What happens when a state with a training requirement decides to go with permitless carry? Well, for better or worse, the requirement for training has to go away too. After all, how can you require training when you don’t even require a permit?
That’s what’s being considered in Oklahoma, a state that currently has a training requirement but is considering making a move to constitutional carry.
In fact, that bill has now passed the House, and the state’s Senate will now consider it.
A bill in the Oklahoma Legislature that would remove licensing and training requirements for handgun owners cleared the state’s House of Representatives on Wednesday with mostly Republican support.
The bill – House Bill 2597 – passed in a 70-30 vote, with all 24 Democrats in opposition along with a handful of Republicans. A similar bill passed both the House and Senate last year but was vetoed by then-Gov. Mary Fallin over concerns from law enforcement.
“What this does is allow, as the Constitution states, that a person can carry a firearm without having to purchase that right,” Republican state Rep. Kevin West told reporters. “The Constitution clearly states that we have right to keep and bear arms.”
He said the bill would benefit poor people and remove a barrier to gun ownership. If passed, background checks would still be required. Before Wednesday’s session began, gun control advocates dropped off 2,400 signatures opposing the legislation.
You know, the people Democrats tend to claim they want to help.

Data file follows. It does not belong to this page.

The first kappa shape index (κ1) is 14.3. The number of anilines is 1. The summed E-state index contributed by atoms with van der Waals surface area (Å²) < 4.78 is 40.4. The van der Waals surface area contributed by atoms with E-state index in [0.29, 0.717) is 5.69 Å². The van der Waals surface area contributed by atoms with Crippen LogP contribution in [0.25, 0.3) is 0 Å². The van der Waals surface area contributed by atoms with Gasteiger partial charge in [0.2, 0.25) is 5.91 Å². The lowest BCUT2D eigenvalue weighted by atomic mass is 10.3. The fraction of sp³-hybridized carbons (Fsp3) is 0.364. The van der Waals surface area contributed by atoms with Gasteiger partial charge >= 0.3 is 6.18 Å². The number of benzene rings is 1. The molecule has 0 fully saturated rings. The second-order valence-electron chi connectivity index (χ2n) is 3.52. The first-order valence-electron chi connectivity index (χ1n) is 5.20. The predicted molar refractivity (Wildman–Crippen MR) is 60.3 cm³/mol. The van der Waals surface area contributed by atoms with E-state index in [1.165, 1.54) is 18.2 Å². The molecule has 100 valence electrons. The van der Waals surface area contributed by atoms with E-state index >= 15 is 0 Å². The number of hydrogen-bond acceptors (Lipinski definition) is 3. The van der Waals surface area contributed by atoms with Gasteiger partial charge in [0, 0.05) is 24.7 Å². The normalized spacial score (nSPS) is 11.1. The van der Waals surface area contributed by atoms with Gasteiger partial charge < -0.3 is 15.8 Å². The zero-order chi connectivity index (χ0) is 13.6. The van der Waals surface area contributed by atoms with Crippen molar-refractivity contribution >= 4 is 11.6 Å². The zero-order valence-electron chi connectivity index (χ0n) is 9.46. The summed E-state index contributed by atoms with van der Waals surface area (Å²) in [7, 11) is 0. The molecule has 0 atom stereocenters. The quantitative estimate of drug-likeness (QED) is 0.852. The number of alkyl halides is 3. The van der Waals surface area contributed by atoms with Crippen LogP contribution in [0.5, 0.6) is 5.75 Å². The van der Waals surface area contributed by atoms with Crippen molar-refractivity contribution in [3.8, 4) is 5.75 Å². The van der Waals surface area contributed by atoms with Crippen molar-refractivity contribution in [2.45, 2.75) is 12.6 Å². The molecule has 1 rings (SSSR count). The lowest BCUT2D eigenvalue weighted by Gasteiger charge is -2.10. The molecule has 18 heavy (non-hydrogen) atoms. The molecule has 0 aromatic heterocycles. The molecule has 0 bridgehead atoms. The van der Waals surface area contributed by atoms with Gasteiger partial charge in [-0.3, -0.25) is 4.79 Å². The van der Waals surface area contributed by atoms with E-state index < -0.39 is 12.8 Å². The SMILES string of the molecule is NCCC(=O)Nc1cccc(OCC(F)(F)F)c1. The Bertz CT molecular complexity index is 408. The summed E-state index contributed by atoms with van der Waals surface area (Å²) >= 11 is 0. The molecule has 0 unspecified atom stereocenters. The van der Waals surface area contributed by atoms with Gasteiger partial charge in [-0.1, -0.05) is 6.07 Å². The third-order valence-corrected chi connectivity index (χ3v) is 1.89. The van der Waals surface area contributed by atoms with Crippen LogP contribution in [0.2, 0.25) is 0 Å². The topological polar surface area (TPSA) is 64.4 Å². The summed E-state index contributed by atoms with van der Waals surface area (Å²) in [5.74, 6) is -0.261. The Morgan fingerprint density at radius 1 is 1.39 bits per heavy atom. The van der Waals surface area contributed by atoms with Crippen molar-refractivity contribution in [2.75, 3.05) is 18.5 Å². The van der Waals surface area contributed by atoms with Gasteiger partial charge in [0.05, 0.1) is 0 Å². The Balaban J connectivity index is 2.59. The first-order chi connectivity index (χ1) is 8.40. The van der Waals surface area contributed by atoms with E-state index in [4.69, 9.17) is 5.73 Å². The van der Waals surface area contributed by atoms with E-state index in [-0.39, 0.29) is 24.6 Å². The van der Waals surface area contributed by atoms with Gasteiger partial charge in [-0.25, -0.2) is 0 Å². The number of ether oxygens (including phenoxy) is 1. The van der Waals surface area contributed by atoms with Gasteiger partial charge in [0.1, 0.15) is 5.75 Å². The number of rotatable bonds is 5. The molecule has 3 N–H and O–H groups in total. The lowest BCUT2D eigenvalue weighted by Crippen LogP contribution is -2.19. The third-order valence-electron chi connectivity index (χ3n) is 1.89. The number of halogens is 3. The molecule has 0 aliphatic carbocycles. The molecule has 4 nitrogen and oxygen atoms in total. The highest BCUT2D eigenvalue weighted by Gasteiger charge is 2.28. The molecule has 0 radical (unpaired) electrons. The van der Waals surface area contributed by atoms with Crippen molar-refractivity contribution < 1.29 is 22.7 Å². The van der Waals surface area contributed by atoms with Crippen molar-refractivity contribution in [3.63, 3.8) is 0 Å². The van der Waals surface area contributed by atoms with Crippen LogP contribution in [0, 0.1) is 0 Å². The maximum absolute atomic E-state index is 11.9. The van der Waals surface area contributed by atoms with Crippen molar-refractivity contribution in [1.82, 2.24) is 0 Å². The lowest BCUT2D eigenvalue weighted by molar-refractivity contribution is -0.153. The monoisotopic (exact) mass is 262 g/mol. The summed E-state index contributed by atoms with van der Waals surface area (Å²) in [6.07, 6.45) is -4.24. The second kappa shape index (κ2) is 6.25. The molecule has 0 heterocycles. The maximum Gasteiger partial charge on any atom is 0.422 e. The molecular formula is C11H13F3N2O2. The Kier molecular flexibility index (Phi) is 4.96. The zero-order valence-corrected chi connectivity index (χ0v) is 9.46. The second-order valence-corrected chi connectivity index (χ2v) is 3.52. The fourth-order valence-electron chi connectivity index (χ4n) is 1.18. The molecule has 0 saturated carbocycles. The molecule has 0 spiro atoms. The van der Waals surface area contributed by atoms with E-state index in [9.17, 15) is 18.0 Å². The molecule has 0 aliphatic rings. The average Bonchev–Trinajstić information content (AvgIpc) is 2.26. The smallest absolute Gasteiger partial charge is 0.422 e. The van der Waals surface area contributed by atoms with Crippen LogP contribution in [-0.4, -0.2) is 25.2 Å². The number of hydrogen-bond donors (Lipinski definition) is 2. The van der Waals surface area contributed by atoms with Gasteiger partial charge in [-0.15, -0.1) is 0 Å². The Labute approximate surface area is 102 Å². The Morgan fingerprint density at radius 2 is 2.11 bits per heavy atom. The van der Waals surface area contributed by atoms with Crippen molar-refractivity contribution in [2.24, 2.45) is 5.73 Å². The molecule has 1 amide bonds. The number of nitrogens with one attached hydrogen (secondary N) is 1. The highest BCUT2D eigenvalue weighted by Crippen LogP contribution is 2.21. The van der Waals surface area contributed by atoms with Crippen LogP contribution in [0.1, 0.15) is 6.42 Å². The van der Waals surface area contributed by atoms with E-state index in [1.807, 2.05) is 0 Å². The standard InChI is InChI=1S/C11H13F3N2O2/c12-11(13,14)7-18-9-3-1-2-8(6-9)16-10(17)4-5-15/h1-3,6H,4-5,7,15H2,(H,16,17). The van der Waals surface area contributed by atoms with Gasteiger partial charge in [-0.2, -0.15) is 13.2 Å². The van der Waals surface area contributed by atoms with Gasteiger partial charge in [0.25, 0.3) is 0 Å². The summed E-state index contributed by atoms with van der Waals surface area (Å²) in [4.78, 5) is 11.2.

Then again, anti-gun Democrats tend to think anyone who wants a gun is a stone-cold killer in the making, just looking for an opportunity to murder minorities for looking at them wrong or something.
And they wonder why we don’t take their fears seriously.
Anyway, constitutional carry would be a huge leap forward for Oklahoma, and I applaud them for this.
Now, the bill will go to the state Senate where the 39-9 Republican majority will likely also pass it, thus sending it to the state’s Republican governor for signing.
While it’s theoretically possible for the bill to be stalled at any point, I’m not sure that’s all that likely. The bill seems to be quite popular in the state, which means it’s unlikely to do anything but pass and make the citizens of Oklahoma freer.
This comes as many states are considering tighter restrictions on guns as a knee-jerk reaction to mass shootings. Meanwhile, Oklahoma is taking a step that may legitimately minimize mass shootings throughout the state. As more people will likely be carrying, there will be more guns in more places to meet any potential threat from a mass shooter.
Do you know what you call a mass shooter who meets an armed citizen? Dead.
This is a win for everyone.